Eating Italy: 37 Insider Travel Tips for Food Lovers

 

Eating Italy (37 tips for food lovers) 

There’s nothing like the food & wine of Italy, but prep work is essential for an excellent culinary adventure! Here are my best eating Italy travel tips for fitting in & enjoying every bite during your travels.

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Beginners guide to dining in Italy

To Begin….

  • With 20 diverse regions and thousands of towns & villages- you realize quickly there’s no such thing as “Italian food”, Find out what the regional specialties are where you are visiting & order them.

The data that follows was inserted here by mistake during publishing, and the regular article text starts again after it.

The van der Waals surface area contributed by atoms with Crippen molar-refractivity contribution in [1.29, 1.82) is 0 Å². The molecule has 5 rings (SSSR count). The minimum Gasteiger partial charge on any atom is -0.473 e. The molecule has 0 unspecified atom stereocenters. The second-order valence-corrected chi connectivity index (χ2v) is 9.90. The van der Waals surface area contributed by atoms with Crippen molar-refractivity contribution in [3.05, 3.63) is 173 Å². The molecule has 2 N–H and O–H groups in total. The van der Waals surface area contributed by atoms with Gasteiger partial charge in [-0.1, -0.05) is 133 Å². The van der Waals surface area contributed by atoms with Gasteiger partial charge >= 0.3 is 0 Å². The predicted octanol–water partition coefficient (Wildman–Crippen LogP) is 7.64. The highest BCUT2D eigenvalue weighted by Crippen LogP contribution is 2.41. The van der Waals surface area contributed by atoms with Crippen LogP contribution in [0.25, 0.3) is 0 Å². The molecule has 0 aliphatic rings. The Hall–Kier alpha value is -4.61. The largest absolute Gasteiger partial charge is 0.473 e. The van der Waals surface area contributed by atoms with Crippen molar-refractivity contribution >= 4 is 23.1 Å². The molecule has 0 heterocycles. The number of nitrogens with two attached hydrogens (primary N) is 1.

• Many foods are only in season a short time- make sure to try the seasonal dishes wherever you are. (example: one of my favorite things- this freshly shaved artichoke salad with Parmigiano-Reggiano.)
  • Take a food tour for great local tips & an overview of the city and food culture. (great to do on your first day as you are acclimating- you’ll use those tips during your entire stay)
  • Read local food blogs: Food writers have the inside scoop & great recommendations. (Here are 5 favorites)
  • Take a cooking class, learning hands on about the cuisine from a local.
  • Carry a reusable bottle with you when you are out and about- fountains are everywhere and water is free and excellent quality.

The (Coffee) Bar…

  • In Italy “The Bar” is the hub of life. Coffee, pastries, snacks, & drinks can be found here.
  • Become a regular by visiting the same coffee bar every morning.